Technically, most of Ramírez’s drawings aren’t drawings at all but encaustic-like paintings, done in a fluid paste of melted wax crayons, at times augmented with charcoal, fruit juices, shoe polish, and saliva. He applied it with matchsticks over pencilled designs. The bizarre medium yields a subtly potent density of colors, including black, which is lost in reproduction. Seen in the flesh, the lines and shadings stamp themselves on the eye. (It’s as if your sight had suddenly improved.) Material textures give some works painting-like presence. Even with good paper at hand, Ramírez liked to quilt his surfaces from scraps, gluing them with a mixture of bread or oatmeal, saliva, and phlegm. He might attach strips of paper between his hatch lines, with a tactile appeal like that of chine collé (printmaking on layered sheets). Occasionally, he collaged images from magazines. The results, such as a glamour girl’s head and shoulders on a drawn rider, are charming and even witty, but formally ragged. Beyond such japes, the only weak pictures in the show are what are quite likely large worksheets, on which Ramírez rehearsed miscellaneous ideas with little thought to their over-all unity.
What is it like to be an outsider? Outside what? Ramírez worked cogently from within his memory, imagination, and talent. He also belonged to an actual culture, that of a mid-century American mental hospital. His wombish mounds and tunnels lend themselves to psychoanalytic interpretation with suspect alacrity. I’ll bet they excited the doctors. (We all develop our personal styles by noticing what people like about us, and exaggerating it.) A weekly movie night at DeWitt in the fifties probably featured Westerns, which might have reinvigorated Ramírez’s memories of his equestrian days. Trains came and went near both Stockton and DeWitt. Bold drawings of a man seated at a table and, framed above him by converging walls, a passing locomotive—shades of “Folsom Prison Blues”—economically summarize the artist’s situation. But Ramírez’s work does exude distinct and poignant psychological content: a self-consoling, voluptuous escape into states alternately, or at once, maternal and virile—raptures of a loved boy. He surely suffered, but his subject was an accessible happiness.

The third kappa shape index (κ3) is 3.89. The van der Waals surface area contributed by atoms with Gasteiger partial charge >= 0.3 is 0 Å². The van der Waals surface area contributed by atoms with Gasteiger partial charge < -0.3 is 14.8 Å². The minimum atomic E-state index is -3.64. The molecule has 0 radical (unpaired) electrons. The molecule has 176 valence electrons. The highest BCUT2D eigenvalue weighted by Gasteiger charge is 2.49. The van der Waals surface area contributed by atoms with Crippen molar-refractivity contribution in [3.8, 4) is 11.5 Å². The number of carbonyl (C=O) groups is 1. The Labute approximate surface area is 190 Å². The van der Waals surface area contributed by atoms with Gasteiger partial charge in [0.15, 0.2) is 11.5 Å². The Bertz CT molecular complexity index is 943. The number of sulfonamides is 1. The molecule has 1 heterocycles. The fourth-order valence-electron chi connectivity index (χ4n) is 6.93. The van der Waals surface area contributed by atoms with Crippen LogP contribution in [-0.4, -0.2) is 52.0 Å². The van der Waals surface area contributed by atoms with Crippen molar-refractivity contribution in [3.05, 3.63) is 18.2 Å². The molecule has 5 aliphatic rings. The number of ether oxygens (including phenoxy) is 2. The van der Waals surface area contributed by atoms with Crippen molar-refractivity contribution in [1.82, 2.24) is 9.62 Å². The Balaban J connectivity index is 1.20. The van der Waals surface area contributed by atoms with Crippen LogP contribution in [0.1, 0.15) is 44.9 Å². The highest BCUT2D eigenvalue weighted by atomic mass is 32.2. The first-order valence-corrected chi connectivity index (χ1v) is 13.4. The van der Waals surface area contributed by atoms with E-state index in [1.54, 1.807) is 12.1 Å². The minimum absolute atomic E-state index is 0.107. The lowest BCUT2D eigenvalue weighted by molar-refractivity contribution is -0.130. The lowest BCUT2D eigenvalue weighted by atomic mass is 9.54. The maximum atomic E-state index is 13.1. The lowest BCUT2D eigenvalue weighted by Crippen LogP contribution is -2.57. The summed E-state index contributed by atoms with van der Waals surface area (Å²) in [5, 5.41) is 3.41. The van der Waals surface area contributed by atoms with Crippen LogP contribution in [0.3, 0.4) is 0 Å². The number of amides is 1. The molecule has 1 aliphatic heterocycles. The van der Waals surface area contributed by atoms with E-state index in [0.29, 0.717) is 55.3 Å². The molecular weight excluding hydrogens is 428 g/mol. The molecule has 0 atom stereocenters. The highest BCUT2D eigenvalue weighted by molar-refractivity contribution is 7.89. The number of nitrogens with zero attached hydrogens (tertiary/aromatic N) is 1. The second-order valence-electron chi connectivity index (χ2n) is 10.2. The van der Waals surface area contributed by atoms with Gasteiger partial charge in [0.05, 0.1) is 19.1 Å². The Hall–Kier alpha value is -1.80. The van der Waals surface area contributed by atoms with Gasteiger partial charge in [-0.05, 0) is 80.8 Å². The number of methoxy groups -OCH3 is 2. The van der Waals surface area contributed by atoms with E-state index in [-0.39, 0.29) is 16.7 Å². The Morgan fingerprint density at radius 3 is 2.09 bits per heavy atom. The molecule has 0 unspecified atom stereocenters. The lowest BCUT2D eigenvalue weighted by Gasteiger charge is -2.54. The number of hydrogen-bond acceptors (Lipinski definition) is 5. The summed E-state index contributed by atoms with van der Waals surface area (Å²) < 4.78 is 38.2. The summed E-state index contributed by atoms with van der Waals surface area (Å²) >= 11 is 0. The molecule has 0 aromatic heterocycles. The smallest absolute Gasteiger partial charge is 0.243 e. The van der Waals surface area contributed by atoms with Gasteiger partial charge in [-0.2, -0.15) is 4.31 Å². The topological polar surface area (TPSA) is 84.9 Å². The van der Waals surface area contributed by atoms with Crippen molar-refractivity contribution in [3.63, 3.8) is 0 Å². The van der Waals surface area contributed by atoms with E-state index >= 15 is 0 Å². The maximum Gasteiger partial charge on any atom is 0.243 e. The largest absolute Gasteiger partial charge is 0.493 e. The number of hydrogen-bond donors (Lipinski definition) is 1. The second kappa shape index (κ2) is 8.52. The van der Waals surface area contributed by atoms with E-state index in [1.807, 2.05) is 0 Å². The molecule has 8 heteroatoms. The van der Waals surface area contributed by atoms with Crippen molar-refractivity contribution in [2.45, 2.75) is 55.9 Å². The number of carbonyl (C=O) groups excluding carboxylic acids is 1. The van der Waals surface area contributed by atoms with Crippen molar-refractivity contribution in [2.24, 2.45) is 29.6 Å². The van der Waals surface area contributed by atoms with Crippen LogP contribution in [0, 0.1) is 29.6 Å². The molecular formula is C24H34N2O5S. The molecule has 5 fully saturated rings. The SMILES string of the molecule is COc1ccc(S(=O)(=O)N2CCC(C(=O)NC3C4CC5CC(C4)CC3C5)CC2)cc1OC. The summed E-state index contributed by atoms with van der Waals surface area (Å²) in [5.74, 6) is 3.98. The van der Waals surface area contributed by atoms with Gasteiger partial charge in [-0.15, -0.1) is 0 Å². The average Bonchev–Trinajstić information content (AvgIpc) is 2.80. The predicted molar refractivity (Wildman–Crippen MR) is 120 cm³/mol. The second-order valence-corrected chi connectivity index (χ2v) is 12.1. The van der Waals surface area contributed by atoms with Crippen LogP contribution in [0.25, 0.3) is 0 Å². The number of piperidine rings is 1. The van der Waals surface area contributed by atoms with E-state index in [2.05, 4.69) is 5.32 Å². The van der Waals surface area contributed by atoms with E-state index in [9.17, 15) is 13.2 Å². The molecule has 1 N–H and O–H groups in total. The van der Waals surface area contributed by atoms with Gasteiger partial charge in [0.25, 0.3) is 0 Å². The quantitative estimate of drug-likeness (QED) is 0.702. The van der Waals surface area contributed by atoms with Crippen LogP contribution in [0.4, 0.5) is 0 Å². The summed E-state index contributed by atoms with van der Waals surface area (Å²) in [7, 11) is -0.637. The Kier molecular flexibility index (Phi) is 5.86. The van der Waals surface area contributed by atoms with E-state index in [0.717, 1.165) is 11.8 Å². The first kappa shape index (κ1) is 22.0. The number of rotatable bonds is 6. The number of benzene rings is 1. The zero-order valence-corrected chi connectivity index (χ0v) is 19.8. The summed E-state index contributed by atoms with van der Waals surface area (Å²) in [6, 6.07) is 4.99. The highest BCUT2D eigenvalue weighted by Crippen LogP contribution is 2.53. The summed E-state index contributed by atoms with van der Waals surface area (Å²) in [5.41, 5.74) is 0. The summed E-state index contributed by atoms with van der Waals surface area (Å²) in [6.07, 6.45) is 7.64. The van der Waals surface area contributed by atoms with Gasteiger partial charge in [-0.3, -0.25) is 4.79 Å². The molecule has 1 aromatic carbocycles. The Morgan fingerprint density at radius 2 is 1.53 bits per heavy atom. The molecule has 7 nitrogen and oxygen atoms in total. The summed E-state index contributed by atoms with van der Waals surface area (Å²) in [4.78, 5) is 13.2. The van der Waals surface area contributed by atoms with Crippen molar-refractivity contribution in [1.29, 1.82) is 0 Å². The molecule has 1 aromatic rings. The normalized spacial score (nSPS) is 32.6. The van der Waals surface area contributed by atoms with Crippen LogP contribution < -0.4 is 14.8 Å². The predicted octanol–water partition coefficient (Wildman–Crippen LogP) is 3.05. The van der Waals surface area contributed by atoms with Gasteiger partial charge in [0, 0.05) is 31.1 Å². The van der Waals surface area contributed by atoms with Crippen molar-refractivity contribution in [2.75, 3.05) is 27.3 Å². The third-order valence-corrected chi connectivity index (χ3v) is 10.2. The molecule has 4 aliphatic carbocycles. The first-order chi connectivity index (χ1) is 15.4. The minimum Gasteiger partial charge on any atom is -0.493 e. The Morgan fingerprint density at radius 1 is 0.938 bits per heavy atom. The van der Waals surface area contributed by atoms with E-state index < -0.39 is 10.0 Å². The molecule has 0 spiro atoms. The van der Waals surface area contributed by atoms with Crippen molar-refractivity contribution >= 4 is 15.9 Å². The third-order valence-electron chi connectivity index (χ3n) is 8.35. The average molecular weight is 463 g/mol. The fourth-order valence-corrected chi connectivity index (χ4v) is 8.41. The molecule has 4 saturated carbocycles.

Ramírez is one of the Big Three of twentieth-century outsiders, along with the institutionalized Swiss Adolf Wölfli (1864-1930) and the reclusive Chicago janitor Henry Darger (1892-1973), both subjects of memorable retrospectives at the Folk Art Museum. Ramírez differs in key respects from the two others. Unlike them, he seems not to have suffered a traumatic childhood. Nor did he evince pedophilia (acted on by Wölfli, projected in an epic narrative of girl warriors by Darger). Ramírez’s art is less rich in formal invention than Wölfli’s and in poetic resonance than Darger’s, but it is more stylistically resolved and emotionally concentrated. He has in common with them an extravagant giftedness. All would have been stars in any art school, had they attended one. That they eluded contact with institutions of fine art owes something to personal disarray and something to chance, in a ratio impossible to gauge. It’s a small thing, which makes them hard cases, exceptions proving the existence of a rule—that art, to be recognized as such, requires grounding in both individual biography and common culture. What can we do with and about the rush of pleasure and enchantment that the unlicensed genius of a Ramírez affords? I recommend taking it as a lesson in the limits of how we know what we think we know. Unable to regard such work as part of art’s history, we may still have it be part of our own.